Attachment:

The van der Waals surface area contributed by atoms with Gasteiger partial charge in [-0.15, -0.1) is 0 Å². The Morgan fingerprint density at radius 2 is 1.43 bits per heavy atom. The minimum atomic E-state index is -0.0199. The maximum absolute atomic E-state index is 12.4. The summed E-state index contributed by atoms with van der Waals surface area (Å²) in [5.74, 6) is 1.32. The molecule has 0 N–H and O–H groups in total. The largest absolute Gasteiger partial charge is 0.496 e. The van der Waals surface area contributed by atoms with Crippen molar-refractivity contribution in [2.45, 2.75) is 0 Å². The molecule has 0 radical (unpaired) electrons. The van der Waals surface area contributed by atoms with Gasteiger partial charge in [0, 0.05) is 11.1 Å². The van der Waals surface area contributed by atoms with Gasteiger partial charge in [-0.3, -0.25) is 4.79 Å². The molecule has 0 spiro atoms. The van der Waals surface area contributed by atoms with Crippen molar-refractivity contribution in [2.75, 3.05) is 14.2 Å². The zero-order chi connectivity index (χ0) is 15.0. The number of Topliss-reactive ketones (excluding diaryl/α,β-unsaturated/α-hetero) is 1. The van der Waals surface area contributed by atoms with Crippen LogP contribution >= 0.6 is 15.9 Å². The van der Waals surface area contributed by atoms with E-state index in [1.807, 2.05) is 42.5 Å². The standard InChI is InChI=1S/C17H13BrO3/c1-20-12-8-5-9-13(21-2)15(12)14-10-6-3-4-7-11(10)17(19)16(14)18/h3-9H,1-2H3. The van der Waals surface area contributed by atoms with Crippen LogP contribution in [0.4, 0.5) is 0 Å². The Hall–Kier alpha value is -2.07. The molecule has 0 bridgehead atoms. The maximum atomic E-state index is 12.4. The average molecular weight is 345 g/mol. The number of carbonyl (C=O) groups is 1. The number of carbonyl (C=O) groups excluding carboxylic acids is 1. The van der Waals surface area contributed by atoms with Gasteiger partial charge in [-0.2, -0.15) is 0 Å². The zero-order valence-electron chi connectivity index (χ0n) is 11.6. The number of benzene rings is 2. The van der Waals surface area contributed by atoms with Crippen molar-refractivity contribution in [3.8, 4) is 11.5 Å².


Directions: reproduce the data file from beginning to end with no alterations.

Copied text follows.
The van der Waals surface area contributed by atoms with Gasteiger partial charge in [-0.15, -0.1) is 0 Å². The Morgan fingerprint density at radius 2 is 1.43 bits per heavy atom. The minimum atomic E-state index is -0.0199. The maximum absolute atomic E-state index is 12.4. The summed E-state index contributed by atoms with van der Waals surface area (Å²) in [5.74, 6) is 1.32. The molecule has 0 N–H and O–H groups in total. The largest absolute Gasteiger partial charge is 0.496 e. The van der Waals surface area contributed by atoms with Crippen molar-refractivity contribution in [2.45, 2.75) is 0 Å². The molecule has 0 radical (unpaired) electrons. The van der Waals surface area contributed by atoms with Gasteiger partial charge in [0, 0.05) is 11.1 Å². The van der Waals surface area contributed by atoms with Gasteiger partial charge in [-0.3, -0.25) is 4.79 Å². The molecule has 0 spiro atoms. The van der Waals surface area contributed by atoms with Crippen molar-refractivity contribution in [2.75, 3.05) is 14.2 Å². The zero-order chi connectivity index (χ0) is 15.0. The number of Topliss-reactive ketones (excluding diaryl/α,β-unsaturated/α-hetero) is 1. The van der Waals surface area contributed by atoms with Crippen LogP contribution >= 0.6 is 15.9 Å². The van der Waals surface area contributed by atoms with E-state index in [1.807, 2.05) is 42.5 Å². The standard InChI is InChI=1S/C17H13BrO3/c1-20-12-8-5-9-13(21-2)15(12)14-10-6-3-4-7-11(10)17(19)16(14)18/h3-9H,1-2H3. The van der Waals surface area contributed by atoms with Crippen LogP contribution in [0.4, 0.5) is 0 Å². The Hall–Kier alpha value is -2.07. The molecule has 0 bridgehead atoms. The maximum atomic E-state index is 12.4. The average molecular weight is 345 g/mol. The number of carbonyl (C=O) groups is 1. The number of carbonyl (C=O) groups excluding carboxylic acids is 1. The van der Waals surface area contributed by atoms with Gasteiger partial charge in [-0.2, -0.15) is 0 Å². The zero-order valence-electron chi connectivity index (χ0n) is 11.6. The number of benzene rings is 2. The van der Waals surface area contributed by atoms with Crippen molar-refractivity contribution in [3.8, 4) is 11.5 Å².